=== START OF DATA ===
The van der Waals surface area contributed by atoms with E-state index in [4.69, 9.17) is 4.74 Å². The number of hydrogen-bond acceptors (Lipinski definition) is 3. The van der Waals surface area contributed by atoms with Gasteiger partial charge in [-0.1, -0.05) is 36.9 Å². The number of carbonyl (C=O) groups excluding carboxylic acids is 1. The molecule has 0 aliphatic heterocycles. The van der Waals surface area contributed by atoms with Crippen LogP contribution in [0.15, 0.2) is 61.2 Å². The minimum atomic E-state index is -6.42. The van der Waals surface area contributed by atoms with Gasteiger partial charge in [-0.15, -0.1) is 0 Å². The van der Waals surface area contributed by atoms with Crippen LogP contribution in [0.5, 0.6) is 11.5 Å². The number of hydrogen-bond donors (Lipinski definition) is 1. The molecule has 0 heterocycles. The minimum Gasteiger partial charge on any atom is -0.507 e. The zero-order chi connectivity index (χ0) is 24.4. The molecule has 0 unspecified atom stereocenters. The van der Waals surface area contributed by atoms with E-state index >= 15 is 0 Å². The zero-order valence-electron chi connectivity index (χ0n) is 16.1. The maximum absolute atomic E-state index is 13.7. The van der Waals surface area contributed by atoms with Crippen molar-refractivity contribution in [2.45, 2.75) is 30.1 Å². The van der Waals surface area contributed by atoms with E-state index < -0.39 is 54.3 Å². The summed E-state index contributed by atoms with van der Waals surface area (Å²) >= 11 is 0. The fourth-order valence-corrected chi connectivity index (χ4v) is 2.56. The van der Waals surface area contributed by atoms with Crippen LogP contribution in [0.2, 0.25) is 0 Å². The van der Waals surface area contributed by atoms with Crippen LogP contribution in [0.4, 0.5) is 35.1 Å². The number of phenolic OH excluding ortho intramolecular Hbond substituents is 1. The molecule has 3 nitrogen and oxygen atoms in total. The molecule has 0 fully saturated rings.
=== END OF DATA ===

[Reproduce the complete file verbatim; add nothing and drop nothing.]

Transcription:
The van der Waals surface area contributed by atoms with E-state index in [4.69, 9.17) is 4.74 Å². The number of hydrogen-bond acceptors (Lipinski definition) is 3. The van der Waals surface area contributed by atoms with Gasteiger partial charge in [-0.1, -0.05) is 36.9 Å². The number of carbonyl (C=O) groups excluding carboxylic acids is 1. The molecule has 0 aliphatic heterocycles. The van der Waals surface area contributed by atoms with Crippen LogP contribution in [0.15, 0.2) is 61.2 Å². The minimum atomic E-state index is -6.42. The van der Waals surface area contributed by atoms with Gasteiger partial charge in [-0.15, -0.1) is 0 Å². The van der Waals surface area contributed by atoms with Crippen LogP contribution in [0.5, 0.6) is 11.5 Å². The number of hydrogen-bond donors (Lipinski definition) is 1. The molecule has 0 heterocycles. The minimum Gasteiger partial charge on any atom is -0.507 e. The zero-order chi connectivity index (χ0) is 24.4. The molecule has 0 unspecified atom stereocenters. The van der Waals surface area contributed by atoms with E-state index >= 15 is 0 Å². The zero-order valence-electron chi connectivity index (χ0n) is 16.1. The maximum absolute atomic E-state index is 13.7. The van der Waals surface area contributed by atoms with Crippen molar-refractivity contribution in [2.45, 2.75) is 30.1 Å². The van der Waals surface area contributed by atoms with E-state index < -0.39 is 54.3 Å². The summed E-state index contributed by atoms with van der Waals surface area (Å²) >= 11 is 0. The fourth-order valence-corrected chi connectivity index (χ4v) is 2.56. The van der Waals surface area contributed by atoms with Crippen LogP contribution in [0.2, 0.25) is 0 Å². The van der Waals surface area contributed by atoms with Crippen LogP contribution in [0.4, 0.5) is 35.1 Å². The number of phenolic OH excluding ortho intramolecular Hbond substituents is 1. The molecule has 3 nitrogen and oxygen atoms in total. The molecule has 0 fully saturated rings.